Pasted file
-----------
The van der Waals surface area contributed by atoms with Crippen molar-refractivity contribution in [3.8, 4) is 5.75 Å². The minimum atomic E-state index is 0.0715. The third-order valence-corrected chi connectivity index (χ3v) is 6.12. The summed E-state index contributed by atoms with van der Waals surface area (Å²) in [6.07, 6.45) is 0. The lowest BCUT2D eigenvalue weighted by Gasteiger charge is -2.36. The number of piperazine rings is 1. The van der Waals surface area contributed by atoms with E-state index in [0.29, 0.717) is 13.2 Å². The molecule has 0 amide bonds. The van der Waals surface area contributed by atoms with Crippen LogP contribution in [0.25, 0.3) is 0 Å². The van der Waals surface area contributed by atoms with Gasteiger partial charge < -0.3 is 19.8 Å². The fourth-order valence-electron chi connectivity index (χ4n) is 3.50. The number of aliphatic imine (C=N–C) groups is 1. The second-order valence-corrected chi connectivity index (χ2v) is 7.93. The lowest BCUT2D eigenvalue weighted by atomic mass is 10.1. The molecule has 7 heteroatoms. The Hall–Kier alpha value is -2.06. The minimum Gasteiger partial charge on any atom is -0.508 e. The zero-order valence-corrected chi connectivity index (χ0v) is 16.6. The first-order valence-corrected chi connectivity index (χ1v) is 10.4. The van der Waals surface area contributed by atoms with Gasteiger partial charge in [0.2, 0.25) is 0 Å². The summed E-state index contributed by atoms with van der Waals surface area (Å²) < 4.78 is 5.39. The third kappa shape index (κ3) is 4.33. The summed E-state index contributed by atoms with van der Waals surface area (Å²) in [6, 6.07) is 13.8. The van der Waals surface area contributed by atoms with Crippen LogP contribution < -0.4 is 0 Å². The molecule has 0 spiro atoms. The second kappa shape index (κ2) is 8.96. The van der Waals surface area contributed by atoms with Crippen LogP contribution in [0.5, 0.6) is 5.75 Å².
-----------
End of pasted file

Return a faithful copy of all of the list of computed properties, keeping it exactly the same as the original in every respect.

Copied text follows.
The van der Waals surface area contributed by atoms with Crippen molar-refractivity contribution in [3.8, 4) is 5.75 Å². The minimum atomic E-state index is 0.0715. The third-order valence-corrected chi connectivity index (χ3v) is 6.12. The summed E-state index contributed by atoms with van der Waals surface area (Å²) in [6.07, 6.45) is 0. The lowest BCUT2D eigenvalue weighted by Gasteiger charge is -2.36. The number of piperazine rings is 1. The van der Waals surface area contributed by atoms with E-state index in [0.29, 0.717) is 13.2 Å². The molecule has 0 amide bonds. The van der Waals surface area contributed by atoms with Crippen LogP contribution in [0.25, 0.3) is 0 Å². The van der Waals surface area contributed by atoms with Gasteiger partial charge < -0.3 is 19.8 Å². The fourth-order valence-electron chi connectivity index (χ4n) is 3.50. The number of aliphatic imine (C=N–C) groups is 1. The second-order valence-corrected chi connectivity index (χ2v) is 7.93. The lowest BCUT2D eigenvalue weighted by atomic mass is 10.1. The molecule has 7 heteroatoms. The Hall–Kier alpha value is -2.06. The minimum Gasteiger partial charge on any atom is -0.508 e. The zero-order valence-corrected chi connectivity index (χ0v) is 16.6. The first-order valence-corrected chi connectivity index (χ1v) is 10.4. The van der Waals surface area contributed by atoms with Gasteiger partial charge in [0.2, 0.25) is 0 Å². The summed E-state index contributed by atoms with van der Waals surface area (Å²) < 4.78 is 5.39. The third kappa shape index (κ3) is 4.33. The summed E-state index contributed by atoms with van der Waals surface area (Å²) in [6, 6.07) is 13.8. The van der Waals surface area contributed by atoms with Crippen LogP contribution < -0.4 is 0 Å². The molecule has 0 spiro atoms. The second kappa shape index (κ2) is 8.96. The van der Waals surface area contributed by atoms with Crippen LogP contribution in [0.5, 0.6) is 5.75 Å².